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#1 2010-12-12 23:02:37

M_Mynaardt
Member
From: Victoria, BC, Canada
Registered: 2010-12-12
Posts: 28

G'day, eh? Like, how's it goin', eh?

Hi from Canada...

I rather like Xfce.  It took a little getting used to at first, but I like it!

I'm using Mint 9 Xfce on my Acer One Aspire netbook, and ZevenOS (Xfce desktop built atop Ubuntu) on my Toshiba Satellite A100 laptop.  The former runs much faster than with the original XP and the latter runs so much faster than the original Vista (yuck!) that it's hard to believe it's the same machine!

I really like using a few panels, on auto hide, as drop-down launchers.  It took me a while to figure out how to configure the launchers on it, but I like the results!

Can anyone tell me what a good Dock launcher would be to use with Xfce?  I'd probably only use that for my desktop (will switch to an Xfce system before too long), if I use it at all.

Thanks!


~*~  M_Mynaardt  ~*~

Xfce is a computer's friend
Always trust an OS using Xfce

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#2 2010-12-13 02:01:14

gnome_refugee
Member
Registered: 2010-01-15
Posts: 164

Re: G'day, eh? Like, how's it goin', eh?

Hi.

I looked at Avant WN, docky and Gnome Do. None were as easy to tweak as the Launcher app in Xfce panel. I have 2 launchers on my panel: one for frequently used apps, one for frequently used files. Click on the launcher icon and I get a menu-list of apps/files. The word used in the menu, the icon and the order of appearance is my choice - it doesn't get much more tweak-friendly than that.:) For the files launcher I use the command 'xdg-open path/to/file', which opens a file with the default application for that file type. It all works with the amazing speed we've got used to with Xfce...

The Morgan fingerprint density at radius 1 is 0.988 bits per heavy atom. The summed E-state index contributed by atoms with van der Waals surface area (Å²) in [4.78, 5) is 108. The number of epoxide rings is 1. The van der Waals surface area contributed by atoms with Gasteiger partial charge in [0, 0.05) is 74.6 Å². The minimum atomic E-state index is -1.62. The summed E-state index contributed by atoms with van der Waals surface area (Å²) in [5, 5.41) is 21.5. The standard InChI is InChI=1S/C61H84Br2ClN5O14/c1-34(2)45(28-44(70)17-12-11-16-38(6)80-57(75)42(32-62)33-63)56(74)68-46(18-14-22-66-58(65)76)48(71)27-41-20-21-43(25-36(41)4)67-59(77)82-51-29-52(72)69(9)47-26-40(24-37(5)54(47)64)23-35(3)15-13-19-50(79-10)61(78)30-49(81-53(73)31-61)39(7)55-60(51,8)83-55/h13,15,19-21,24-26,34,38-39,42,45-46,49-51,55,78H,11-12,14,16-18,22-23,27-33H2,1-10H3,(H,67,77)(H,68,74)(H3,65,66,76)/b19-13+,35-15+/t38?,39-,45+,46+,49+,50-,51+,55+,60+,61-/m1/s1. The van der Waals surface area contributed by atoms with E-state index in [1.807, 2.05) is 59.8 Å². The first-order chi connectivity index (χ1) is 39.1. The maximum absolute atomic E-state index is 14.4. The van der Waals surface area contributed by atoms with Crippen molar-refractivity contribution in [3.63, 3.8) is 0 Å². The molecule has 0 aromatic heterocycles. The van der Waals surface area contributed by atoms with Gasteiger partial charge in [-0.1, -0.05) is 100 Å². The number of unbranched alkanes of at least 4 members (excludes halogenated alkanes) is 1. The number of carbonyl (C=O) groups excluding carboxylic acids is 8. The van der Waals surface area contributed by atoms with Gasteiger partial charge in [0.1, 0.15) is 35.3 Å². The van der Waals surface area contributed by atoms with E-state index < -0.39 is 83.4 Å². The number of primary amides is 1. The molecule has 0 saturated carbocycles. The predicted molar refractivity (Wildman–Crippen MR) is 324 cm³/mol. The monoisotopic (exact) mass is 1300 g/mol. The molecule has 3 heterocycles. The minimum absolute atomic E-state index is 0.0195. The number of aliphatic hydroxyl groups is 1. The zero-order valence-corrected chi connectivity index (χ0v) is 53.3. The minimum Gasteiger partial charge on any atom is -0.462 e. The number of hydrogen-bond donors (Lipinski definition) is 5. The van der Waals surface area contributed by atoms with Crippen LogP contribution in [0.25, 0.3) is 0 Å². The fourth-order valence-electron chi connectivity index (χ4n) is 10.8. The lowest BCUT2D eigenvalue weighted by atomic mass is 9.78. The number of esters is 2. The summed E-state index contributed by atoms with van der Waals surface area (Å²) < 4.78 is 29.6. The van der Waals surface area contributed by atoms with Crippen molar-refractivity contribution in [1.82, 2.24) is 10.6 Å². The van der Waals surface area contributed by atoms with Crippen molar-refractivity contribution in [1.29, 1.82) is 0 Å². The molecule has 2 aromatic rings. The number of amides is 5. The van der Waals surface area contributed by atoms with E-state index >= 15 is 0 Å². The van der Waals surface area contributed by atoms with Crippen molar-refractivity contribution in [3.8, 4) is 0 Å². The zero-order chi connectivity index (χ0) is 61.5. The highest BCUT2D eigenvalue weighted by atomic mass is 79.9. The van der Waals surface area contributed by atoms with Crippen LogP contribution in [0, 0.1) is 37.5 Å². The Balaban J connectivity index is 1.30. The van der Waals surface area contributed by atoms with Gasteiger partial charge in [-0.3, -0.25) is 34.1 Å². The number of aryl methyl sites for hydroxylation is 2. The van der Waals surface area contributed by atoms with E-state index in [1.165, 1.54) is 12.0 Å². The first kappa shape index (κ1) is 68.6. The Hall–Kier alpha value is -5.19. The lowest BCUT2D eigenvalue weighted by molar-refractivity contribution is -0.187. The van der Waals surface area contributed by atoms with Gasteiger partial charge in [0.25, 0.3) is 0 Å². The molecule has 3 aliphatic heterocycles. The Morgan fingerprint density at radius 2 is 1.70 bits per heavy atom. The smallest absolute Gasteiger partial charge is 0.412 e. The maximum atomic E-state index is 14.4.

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#3 2010-12-13 20:28:38

M_Mynaardt
Member
From: Victoria, BC, Canada
Registered: 2010-12-12
Posts: 28

Re: G'day, eh? Like, how's it goin', eh?

gnome_refugee wrote:

Hi.

I looked at Avant WN, docky and Gnome Do. None were as easy to tweak as the Launcher app in Xfce panel. I have 2 launchers on my panel: one for frequently used apps, one for frequently used files. Click on the launcher icon and I get a menu-list of apps/files. The word used in the menu, the icon and the order of appearance is my choice - it doesn't get much more tweak-friendly than that.:) For the files launcher I use the command 'xdg-open path/to/file', which opens a file with the default application for that file type. It all works with the amazing speed we've got used to with Xfce...

Thanks for that.  I had trouble with Docky, that came with ZevenOS.  It mostly worked, but it wouldn't let some windows take up the bottom third of the screen.